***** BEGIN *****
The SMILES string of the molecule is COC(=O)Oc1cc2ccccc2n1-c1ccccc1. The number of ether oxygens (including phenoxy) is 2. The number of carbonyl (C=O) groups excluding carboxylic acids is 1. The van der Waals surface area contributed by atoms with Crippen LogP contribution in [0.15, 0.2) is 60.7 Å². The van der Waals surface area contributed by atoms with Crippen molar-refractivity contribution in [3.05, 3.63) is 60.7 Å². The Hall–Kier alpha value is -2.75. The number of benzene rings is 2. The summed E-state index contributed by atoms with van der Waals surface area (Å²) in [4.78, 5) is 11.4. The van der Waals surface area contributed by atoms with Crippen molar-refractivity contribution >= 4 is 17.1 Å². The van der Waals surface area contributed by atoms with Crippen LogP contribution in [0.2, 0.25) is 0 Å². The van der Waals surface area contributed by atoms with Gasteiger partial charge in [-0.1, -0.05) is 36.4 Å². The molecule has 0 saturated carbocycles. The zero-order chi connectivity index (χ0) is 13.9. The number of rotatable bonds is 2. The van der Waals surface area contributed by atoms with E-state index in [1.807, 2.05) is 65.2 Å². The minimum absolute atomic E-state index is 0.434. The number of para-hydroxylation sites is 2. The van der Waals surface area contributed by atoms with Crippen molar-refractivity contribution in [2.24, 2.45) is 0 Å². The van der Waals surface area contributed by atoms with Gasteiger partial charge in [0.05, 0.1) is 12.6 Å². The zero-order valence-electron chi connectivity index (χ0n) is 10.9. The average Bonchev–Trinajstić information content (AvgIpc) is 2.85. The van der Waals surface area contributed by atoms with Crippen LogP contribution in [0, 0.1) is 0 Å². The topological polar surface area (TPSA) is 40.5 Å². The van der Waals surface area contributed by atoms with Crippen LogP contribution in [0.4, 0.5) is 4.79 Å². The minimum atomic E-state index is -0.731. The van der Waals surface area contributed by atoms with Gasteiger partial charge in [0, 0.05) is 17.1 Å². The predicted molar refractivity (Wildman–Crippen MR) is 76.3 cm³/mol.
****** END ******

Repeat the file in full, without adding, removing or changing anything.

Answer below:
The SMILES string of the molecule is COC(=O)Oc1cc2ccccc2n1-c1ccccc1. The number of ether oxygens (including phenoxy) is 2. The number of carbonyl (C=O) groups excluding carboxylic acids is 1. The van der Waals surface area contributed by atoms with Crippen LogP contribution in [0.15, 0.2) is 60.7 Å². The van der Waals surface area contributed by atoms with Crippen molar-refractivity contribution in [3.05, 3.63) is 60.7 Å². The Hall–Kier alpha value is -2.75. The number of benzene rings is 2. The summed E-state index contributed by atoms with van der Waals surface area (Å²) in [4.78, 5) is 11.4. The van der Waals surface area contributed by atoms with Crippen molar-refractivity contribution >= 4 is 17.1 Å². The van der Waals surface area contributed by atoms with Crippen LogP contribution in [0.2, 0.25) is 0 Å². The van der Waals surface area contributed by atoms with Gasteiger partial charge in [-0.1, -0.05) is 36.4 Å². The molecule has 0 saturated carbocycles. The zero-order chi connectivity index (χ0) is 13.9. The number of rotatable bonds is 2. The van der Waals surface area contributed by atoms with E-state index in [1.807, 2.05) is 65.2 Å². The minimum absolute atomic E-state index is 0.434. The number of para-hydroxylation sites is 2. The van der Waals surface area contributed by atoms with Crippen molar-refractivity contribution in [2.24, 2.45) is 0 Å². The van der Waals surface area contributed by atoms with Gasteiger partial charge in [0.05, 0.1) is 12.6 Å². The zero-order valence-electron chi connectivity index (χ0n) is 10.9. The average Bonchev–Trinajstić information content (AvgIpc) is 2.85. The van der Waals surface area contributed by atoms with Crippen LogP contribution in [0, 0.1) is 0 Å². The topological polar surface area (TPSA) is 40.5 Å². The van der Waals surface area contributed by atoms with Crippen LogP contribution in [0.4, 0.5) is 4.79 Å². The minimum atomic E-state index is -0.731. The van der Waals surface area contributed by atoms with Gasteiger partial charge in [0, 0.05) is 17.1 Å². The predicted molar refractivity (Wildman–Crippen MR) is 76.3 cm³/mol.